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Phone or tablet? A wrong Galaxy Note question to ask

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Samsung’s Galaxy Note might be suffering an identity crisis as people decide what to call it, but sales certainly aren’t hurting. Last month the company announced it had sold 5 million Galaxy Notes worldwide. AT&T(s t) offers an LTE version of the Galaxy Note in the U.S., and a review unit arrived over the weekend. I have a full review forthcoming, but for now, I wanted to quickly tour the hardware on video and address a key question about the Note. Why? Because too many are asking the wrong question about the Galaxy Note, trying to classify it as a phone, a tablet or even a “phablet.”

As I explain in this brief video, the correct question to be asking is: Are you a one-handed or a two-handed smartphone user?

Frankly, if you use one hand for most or all of your smartphone activities, I’d suggest passing on the Galaxy Note. But not because it’s a bad device. Instead, it’s a bad device for you. On the other hand, I’ve always used two hands with my smartphones; I even type with two thumbs on the iPhone(s aapl). And for that approach, the Galaxy Note is a perfect fit.

Sure, I swipe through apps and pages in my Kindle(s amzn) books with one hand. And I can scroll or zoom with one thumb as well. But for input, I’m a two-thumber, which is ideal for the Galaxy Note. Videos, of course, don’t require much input at all, and they’re more immersive and enjoyable on a larger, high-resolution display.

So let’s stop trying to fit the Galaxy Note into one device class or the other. The handset actually does a nice job of handling both phone and tablet duties in my limited testing so far, plus it fits in a pocket like any other phone on the market: no questions asked.

10 Responses to “Phone or tablet? A wrong Galaxy Note question to ask”

  1. Kevin, I bought the original Note from a vendor in London back in November. I’m amazed at the chatter about how “Big” a phone the note is. For me, the Note is my goto travel tablet and emergency backup phone. When I travel, if it doesn’t fit in my sportcoat it has to go in a bag – which I’d rather not pull out on a plane. Besides, if I must carry a bag to take my Ipad, I opt for my Macbook Air 11. It’s only a little bigger and does a lot more. Back to travel…my Iphone goes in one breast pocket and my Note goes in the other. I use my Iphone to talk and do on the fly commo — texts and quick emails. My Note serves as my reader as well as a device for more in-depth reading/responding to emails, attachments, etc. The note with the sim card is a full-time connected tablet for me and an emergency back-up phone — always has been and always will. Unless Apple shrinks the Ipad down to between 5 and 7 inches — a size that fits in my coat pocket when I’m on the go — the Ipad shall forever remain on my night stand by my bed.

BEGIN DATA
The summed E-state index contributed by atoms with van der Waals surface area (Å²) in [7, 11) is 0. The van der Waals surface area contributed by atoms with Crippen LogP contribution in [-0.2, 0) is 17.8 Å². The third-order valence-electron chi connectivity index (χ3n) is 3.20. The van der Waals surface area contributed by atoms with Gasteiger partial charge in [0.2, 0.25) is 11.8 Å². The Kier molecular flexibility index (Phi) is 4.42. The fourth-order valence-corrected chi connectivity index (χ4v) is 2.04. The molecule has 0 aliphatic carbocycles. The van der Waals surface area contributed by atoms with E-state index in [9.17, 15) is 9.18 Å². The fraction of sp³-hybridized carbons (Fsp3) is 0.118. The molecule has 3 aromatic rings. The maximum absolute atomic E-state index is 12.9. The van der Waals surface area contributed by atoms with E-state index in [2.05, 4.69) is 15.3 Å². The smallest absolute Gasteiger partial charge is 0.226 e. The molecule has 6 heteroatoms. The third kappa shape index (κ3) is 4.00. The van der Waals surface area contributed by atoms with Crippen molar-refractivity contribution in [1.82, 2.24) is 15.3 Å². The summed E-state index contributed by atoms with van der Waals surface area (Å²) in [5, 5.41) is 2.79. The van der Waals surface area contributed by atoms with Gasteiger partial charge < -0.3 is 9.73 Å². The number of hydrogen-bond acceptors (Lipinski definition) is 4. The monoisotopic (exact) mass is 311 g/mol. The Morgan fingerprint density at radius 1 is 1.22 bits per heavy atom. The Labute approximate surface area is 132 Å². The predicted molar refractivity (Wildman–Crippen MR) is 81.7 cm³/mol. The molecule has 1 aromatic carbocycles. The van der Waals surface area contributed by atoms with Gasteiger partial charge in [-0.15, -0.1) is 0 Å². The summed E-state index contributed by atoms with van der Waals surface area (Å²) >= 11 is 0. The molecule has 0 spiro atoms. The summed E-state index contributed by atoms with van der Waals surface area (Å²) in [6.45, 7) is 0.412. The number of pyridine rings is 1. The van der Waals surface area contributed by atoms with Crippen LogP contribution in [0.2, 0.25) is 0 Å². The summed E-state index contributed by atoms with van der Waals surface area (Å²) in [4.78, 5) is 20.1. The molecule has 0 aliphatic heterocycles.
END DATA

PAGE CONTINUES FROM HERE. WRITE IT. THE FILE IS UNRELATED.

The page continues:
2. I’m not sold on the form factor to be honest: I can’t imagine carrying a 5″+ smartphone in my front- or backpocket. I’m sure there’s a market for it, but it isn’t the people wearing regular pants.
    What I would like to know: You call the display “larger, high-resolution”. It is my impression that it is in fact not very high in resolution considering it’s screen size. Care to explain?
    Pentile 1280×800 is, depending on how you count, _real_ resolution of 853×533 or 1045×653 – either one is low on 5″.

  3. It looks so small compared to the 7.7″. Can you really have a tablet experience on it?
    It surely is a bigger screen than other phones, but does it truly bring tablet reading/browsing/viewing comfort?

    • broke in texas

      for me its a winner. why? cost of internet. I am able to surf web on my phone plan at same cost. I am waiting for someone in the android market to do what apple ipad does on their 3g business partnership: no contract, month to month. 25 or 30 dollars for 3gb is ok. no questions asked, no 2 year contract commitment. Hopefully this will work out for money conscious people (translation) broke people.

  4. triangledroid

    Excellent point. Looks like a great device for those who use 2 hands. Once you get used to a larger screen, it’s hard to go back to something that’s much smaller.

  5. Kindroid

    Kevin. Excellent job of evaluating the Galaxy Note. You laid out the parameters for judging the phone as a prospective buyer perfectly. This is how a review should be done. It allows the potential buyer to address the decision based on his or hers need. And I like that you didn’t judge one better or worse in absolute terms.

  6. christinalundy

    I think the tablet part of the Note fits nicely in that category, but you’re right – it doesn’t quite fit in with the phones. I recently ordered the Note and I’m still playing around with it but I will say I love it more for what it can do tablet-wise than I do for its phone attributes.